Over the last month, we have given squash fans the chance to decide the greatest players in squash history as we looked over the achievements and legacies of some of the most recognisable names ever to take to a squash court.
After thousands of votes from squash fans all around the world, we have now got our men's and women's GOATs.
You can recap the top 20 here:
20th Place – Don Butcher & Sheila Macintosh
19th Place – Roshan Khan & Sue Cogswell
18th Place – Azam Khan & Anna Craven-Smith
17th Place – Abdelfattah AbouTaleb & Sue King
16th Place – Ahmed Barada & Joyce Cave
15th Place – F.D. Amr Bey & Silvia Huntsman
14th Place – Mahmoud Karim & Nancy Cave
13th Place – Qamar Zaman & Janet Morgan
12th Place – Jonah Barrington & Rachael Grinham
11th Place – Peter Nicol & Vicki Cardwell
10th Place – Hashim Khan & Margot Lumb
9th Place – Mohamed ElShorbagy and Liz Irving
8th Place – Geoff Hunt and Michelle Martin
7th Place – Gregory Gaultier and Laura Massaro
6th Place – Nick Matthew and Sarah Fitz-Gerald
In first place….
World Championship Title Wins: 6
World Championship Final Defeats: 3
British Open Title Wins: 10
British Open Final Defeats: 1
555 successive wins, 10 British Open titles and six World Championship crowns – Pakistani legend Jahangir Khan has a trophy cabinet that few other players have come close to matching.
Born in Peshawar in 1963, Khan was initially weak physically as a child and advised by doctors not to take part in any physical activity.
Despite this, Khan fought through adversity to develop into a household name, with his 555 successive wins recorded as the longest winning streak by any athlete in top-level professional sports in the Guinness World Records.
Khan was initially coached by his father, Roshan, and then his older brother, who tragically passed away after suffering a fatal heart attack during a match in Australia. Khan contemplated quitting the sport but, in tribute to his late sibling, chose to continue.
Two years later, Khan was lifting his first World Championships trophy at the age of just 17, beating the iconic Geoff Hunt to become the youngest World Champion ever, while he also reached the final of the prestigious British Open that year, again playing Hunt in the final.
That World Championship triumph kicked off his incredible run of wins, which lasted for five years and eight months and encompassed a run of title victories which included four more World Championship crowns and five British Open triumphs.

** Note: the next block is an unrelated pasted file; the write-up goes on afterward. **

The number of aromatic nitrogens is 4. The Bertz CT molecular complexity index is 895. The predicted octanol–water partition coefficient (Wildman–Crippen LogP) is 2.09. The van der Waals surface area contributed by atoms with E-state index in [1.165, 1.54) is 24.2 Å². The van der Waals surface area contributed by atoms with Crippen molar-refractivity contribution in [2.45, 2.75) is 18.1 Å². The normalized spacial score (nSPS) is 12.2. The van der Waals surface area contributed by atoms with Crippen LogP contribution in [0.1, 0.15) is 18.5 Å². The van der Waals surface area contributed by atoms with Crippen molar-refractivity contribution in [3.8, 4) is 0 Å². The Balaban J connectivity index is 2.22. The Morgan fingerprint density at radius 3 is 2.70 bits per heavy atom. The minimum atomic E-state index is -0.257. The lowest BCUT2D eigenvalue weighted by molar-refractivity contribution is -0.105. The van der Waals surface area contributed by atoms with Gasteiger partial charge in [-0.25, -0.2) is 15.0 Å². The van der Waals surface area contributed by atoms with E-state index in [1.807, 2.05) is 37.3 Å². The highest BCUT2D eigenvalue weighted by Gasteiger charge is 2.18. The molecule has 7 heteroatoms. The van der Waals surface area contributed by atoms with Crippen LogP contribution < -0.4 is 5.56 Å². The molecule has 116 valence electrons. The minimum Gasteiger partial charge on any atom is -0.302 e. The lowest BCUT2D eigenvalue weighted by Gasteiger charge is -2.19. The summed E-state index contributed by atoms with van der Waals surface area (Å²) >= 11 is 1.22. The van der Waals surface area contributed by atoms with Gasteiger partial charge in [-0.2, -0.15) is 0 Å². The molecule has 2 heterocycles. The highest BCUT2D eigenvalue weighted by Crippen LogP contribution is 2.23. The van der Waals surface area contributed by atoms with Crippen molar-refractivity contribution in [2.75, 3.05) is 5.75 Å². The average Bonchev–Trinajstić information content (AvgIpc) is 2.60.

The streak eventually came to an end in 1986 with a World Championship final defeat to New Zealand’s Ross Norman but it only halted his run of success momentarily, which extended to a further World Championship title in 1988 and five British Open crowns between 1987-1991.
At the end of the 1980s, another Pakistani player – the great Jansher Khan – arrived on the scene to challenge Khan and the pair dominated the sport for much of the next decade and played 37 times competitively, with Jahangir winning 18 of them.
Jahangir retired from professional squash in 1993 after helping Pakistan win the World Team Championships and he later served as President of the World Squash Federation (WSF) between 2002-2008.
That year, Jahangir received an honorary Doctor of Philosophy degree from the London Metropolitan University.
Khan was known for his incredibly mental strength and fitness and often started his day with a 14 kilometre run before weight training and match play sessions – all of which helped turn him into one of the world’s greatest ever athletes.
World Championship Wins: 8
World Championship Finals: 8
British Open Wins: 5
British Open Finals: 7
PSA Tour Titles: 81
At just 5ft 4in tall Nicol David may be diminutive in size, but her stature and legacy within the women’s squash scene is one of epic proportions.
Rising to prominence in 2001 when she won the World Junior title for the second time, becoming the first player of either gender to achieve the feat, David began to assert her authority on the senior squash scene in 2005 when she won six PSA World Tour titles, including the World Championship, to herald the start of what was to become an era of total domination for the Penang-born superstar.
That victory in the 2005 World Championships catapulted David to the top of the World Rankings for the first time in her career and, after dropping to No.2 for a four month spell later that year, her run of a further six wins including the successful defence of the World title in 2006 would see her regain the World No.1 spot – a position she then held for an unprecedented 109 consecutive months from 2006-2015, becoming the longest reigning World No.1 in squash history in the process to overtake the previous mark of 105 months set by Susan Devoy.
During that time-frame David won the World Championship title a total of eight-times, racking up a 56-match unbeaten spell, while she became the youngest person ever to receive a ‘Datukship’ in her home Provence of Penang. She reached a total of 102 PSA event finals – winning 81 – and won four Asian Games Gold Medals alongside two Commonwealth Games Gold Medals.
David’s reign atop the rankings came to an end courtesy of Egyptian Raneem El Welily but she continued to write new records into the annals, setting a new record for the longest ever run inside the World’s Top 5 at 143-months, and a new record for consecutive months inside the top 10 at 151-months.
Still ranked inside the top ten at 35-years of age, David could yet add more titles to what has already been one of the most glittering careers in all of world sport.